The journey was windier than I could have possibly imagined. The road leapt over mountainsides, through chalky gray rivers swirling with metallic reflections of the sky. Emblazoned, minted. As we traversed Sur Lipez, the water diminished, reminisces of the last rain gashed into the rivers edge. A drawbridge spanned sandpaper. Windowless mudhuts dotted the hillside. The only variance from the muted terra firma was the shimmer from the corrugated steel roofs and the darkness of an impending storm.
Remote outposts, destinations for mere minutes, inferred generations of life.
Some were narrow passageways between rows of connected camel row-houses, where squatting old ladies retreated like turtles into their rainbow woolen ponchos. Tiled public squares freckled with energetic children wreaking havoc on a brood of hens. Teenagers lazied on abandoned metal sheets jutting from the ground burning holes with their universal bored stare.
Other villages were mere dots on a map, an analogy for the particles of dust that swept and stained everything - not a color besides blackening bananas in sight.
A strange alagam of diligence, exertion and tedium extended everywhere. A fence marked by rocky cairns extended for a mile. Road hazards were recognizable by strewn rocks or metal abruptly positioned in a lane. Road maintenance was done by the hands of leathered, shrinking men in whose vests had nearly lost their reflective sheen. One man pushed, rolled, scooted a boulder across the nadir of a winding valley, valantly entrusting oncoming drivers to anticipate and react to sudden hazards in the road.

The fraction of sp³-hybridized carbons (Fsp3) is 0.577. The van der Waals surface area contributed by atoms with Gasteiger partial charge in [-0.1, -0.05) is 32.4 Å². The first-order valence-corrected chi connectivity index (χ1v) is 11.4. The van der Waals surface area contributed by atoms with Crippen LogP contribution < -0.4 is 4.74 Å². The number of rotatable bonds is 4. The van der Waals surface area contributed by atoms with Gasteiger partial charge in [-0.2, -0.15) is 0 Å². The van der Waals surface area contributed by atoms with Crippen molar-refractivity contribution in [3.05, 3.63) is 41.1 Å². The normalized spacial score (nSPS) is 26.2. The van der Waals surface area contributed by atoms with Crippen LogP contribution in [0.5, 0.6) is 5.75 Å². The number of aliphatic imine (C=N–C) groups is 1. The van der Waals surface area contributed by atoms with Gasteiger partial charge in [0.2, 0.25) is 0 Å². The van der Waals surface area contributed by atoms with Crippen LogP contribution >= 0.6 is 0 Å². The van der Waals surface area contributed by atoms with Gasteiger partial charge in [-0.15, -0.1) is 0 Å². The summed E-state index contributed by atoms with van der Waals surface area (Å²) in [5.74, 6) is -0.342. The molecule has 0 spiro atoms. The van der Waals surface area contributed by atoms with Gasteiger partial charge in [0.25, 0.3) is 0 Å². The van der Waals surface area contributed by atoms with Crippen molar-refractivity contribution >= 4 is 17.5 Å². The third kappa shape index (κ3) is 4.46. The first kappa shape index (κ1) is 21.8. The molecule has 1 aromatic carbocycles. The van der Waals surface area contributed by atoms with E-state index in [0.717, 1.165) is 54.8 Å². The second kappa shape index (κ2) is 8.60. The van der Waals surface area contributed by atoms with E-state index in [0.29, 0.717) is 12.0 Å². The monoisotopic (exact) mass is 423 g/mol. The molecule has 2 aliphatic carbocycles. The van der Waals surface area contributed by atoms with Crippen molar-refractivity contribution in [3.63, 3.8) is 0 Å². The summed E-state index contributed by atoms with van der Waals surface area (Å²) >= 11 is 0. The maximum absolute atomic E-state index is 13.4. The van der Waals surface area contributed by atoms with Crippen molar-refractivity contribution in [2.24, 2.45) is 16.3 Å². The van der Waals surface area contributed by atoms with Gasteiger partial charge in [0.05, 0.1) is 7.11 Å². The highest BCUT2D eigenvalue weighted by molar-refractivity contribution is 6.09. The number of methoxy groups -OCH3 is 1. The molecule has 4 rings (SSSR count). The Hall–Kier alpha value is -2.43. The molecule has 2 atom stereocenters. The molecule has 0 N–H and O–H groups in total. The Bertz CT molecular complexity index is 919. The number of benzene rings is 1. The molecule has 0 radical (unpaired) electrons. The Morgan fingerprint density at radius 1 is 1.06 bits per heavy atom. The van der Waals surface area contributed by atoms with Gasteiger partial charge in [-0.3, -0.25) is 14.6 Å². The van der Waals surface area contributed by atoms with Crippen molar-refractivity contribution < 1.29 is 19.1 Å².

On top of a snow-speckled mountain, the wind smacked like waves and we came to an abrupt stop. At each unsuspecting town or approachment to a random site of interest, there was always a kid and a man to pay. Their scattered system of tolls. Donde vas?
That was a good question. Where were we going? Yes, there was an itinerary that we had, places to be by the end of each day. Towns were supposedly our end destinations. The dusty, ragged frontier of Tupiza. It’s colors faded like an old shoe, all of its white yellowed, smelling of everything it’s been through. Sol de Manana, a town spaced between two smooth volcanoes whispering a bitter wind between the quiet streets. The gigantic palms of Villa Abecia shading the bodegas peddling mapley sweet wine, it’s streets echoing the crackle of parrillas and the squeaking of one little boy’s bike. But these were simply the cornerstones to the pocked dirt roads atop endless mountain-passes in the clouds.
Over the years, I have come to shun a constant travelers proverb. It seemed to emit from tongues like the greeting ‘How are you?’. Yet I found myself reflecting over the hundreds of miles/hours as I stared into the endless valleys, watching the shadows of the various peaks play out on the hillsides.
No other expedition had the saying ‘It’s more about the journey than the destination’ been more applicable than that of Bolivia.
If you go, practicalities:
THE ROADS: If you want to be able to take in the scenery and get through the long distances each day without wanting to scream, I highly recommend hiring a driver.